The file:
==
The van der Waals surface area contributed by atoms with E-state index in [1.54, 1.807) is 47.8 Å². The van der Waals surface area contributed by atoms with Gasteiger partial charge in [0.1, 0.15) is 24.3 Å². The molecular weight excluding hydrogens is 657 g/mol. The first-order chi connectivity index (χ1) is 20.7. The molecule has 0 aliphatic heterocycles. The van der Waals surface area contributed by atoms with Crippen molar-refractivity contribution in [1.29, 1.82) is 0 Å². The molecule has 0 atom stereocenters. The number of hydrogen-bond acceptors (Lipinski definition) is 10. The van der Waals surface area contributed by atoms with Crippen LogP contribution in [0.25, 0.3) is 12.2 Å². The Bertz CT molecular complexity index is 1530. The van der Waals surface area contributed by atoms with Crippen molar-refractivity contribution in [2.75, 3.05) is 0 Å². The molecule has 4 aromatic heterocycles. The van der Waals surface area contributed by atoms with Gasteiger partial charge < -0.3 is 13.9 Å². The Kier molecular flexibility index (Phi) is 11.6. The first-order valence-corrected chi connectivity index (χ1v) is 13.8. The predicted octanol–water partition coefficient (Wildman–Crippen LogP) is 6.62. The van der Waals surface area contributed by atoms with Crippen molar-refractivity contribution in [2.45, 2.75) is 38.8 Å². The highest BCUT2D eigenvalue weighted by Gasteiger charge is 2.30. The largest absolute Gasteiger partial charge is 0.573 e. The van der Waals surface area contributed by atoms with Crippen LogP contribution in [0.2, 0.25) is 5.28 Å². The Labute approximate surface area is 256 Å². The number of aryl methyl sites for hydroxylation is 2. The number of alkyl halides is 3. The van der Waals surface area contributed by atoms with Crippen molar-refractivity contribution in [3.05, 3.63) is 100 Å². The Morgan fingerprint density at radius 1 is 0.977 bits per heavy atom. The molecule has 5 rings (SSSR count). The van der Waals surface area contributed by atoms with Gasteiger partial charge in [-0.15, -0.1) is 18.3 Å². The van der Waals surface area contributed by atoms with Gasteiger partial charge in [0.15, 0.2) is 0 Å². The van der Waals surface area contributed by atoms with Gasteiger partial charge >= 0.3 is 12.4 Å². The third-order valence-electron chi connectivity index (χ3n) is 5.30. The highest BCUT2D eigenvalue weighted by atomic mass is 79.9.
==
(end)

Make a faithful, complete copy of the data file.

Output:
The van der Waals surface area contributed by atoms with E-state index in [1.54, 1.807) is 47.8 Å². The van der Waals surface area contributed by atoms with Gasteiger partial charge in [0.1, 0.15) is 24.3 Å². The molecular weight excluding hydrogens is 657 g/mol. The first-order chi connectivity index (χ1) is 20.7. The molecule has 0 aliphatic heterocycles. The van der Waals surface area contributed by atoms with Crippen molar-refractivity contribution in [1.29, 1.82) is 0 Å². The molecule has 0 atom stereocenters. The number of hydrogen-bond acceptors (Lipinski definition) is 10. The van der Waals surface area contributed by atoms with Crippen LogP contribution in [0.25, 0.3) is 12.2 Å². The Bertz CT molecular complexity index is 1530. The van der Waals surface area contributed by atoms with Crippen molar-refractivity contribution in [2.75, 3.05) is 0 Å². The molecule has 4 aromatic heterocycles. The van der Waals surface area contributed by atoms with Gasteiger partial charge < -0.3 is 13.9 Å². The Kier molecular flexibility index (Phi) is 11.6. The first-order valence-corrected chi connectivity index (χ1v) is 13.8. The predicted octanol–water partition coefficient (Wildman–Crippen LogP) is 6.62. The van der Waals surface area contributed by atoms with Crippen molar-refractivity contribution in [2.45, 2.75) is 38.8 Å². The highest BCUT2D eigenvalue weighted by Gasteiger charge is 2.30. The largest absolute Gasteiger partial charge is 0.573 e. The van der Waals surface area contributed by atoms with Crippen LogP contribution in [0.2, 0.25) is 5.28 Å². The Labute approximate surface area is 256 Å². The number of aryl methyl sites for hydroxylation is 2. The number of alkyl halides is 3. The van der Waals surface area contributed by atoms with Crippen molar-refractivity contribution in [3.05, 3.63) is 100 Å². The Morgan fingerprint density at radius 1 is 0.977 bits per heavy atom. The molecule has 5 rings (SSSR count). The van der Waals surface area contributed by atoms with Gasteiger partial charge in [-0.15, -0.1) is 18.3 Å². The van der Waals surface area contributed by atoms with Gasteiger partial charge in [0.15, 0.2) is 0 Å². The van der Waals surface area contributed by atoms with Gasteiger partial charge >= 0.3 is 12.4 Å². The third-order valence-electron chi connectivity index (χ3n) is 5.30. The highest BCUT2D eigenvalue weighted by atomic mass is 79.9.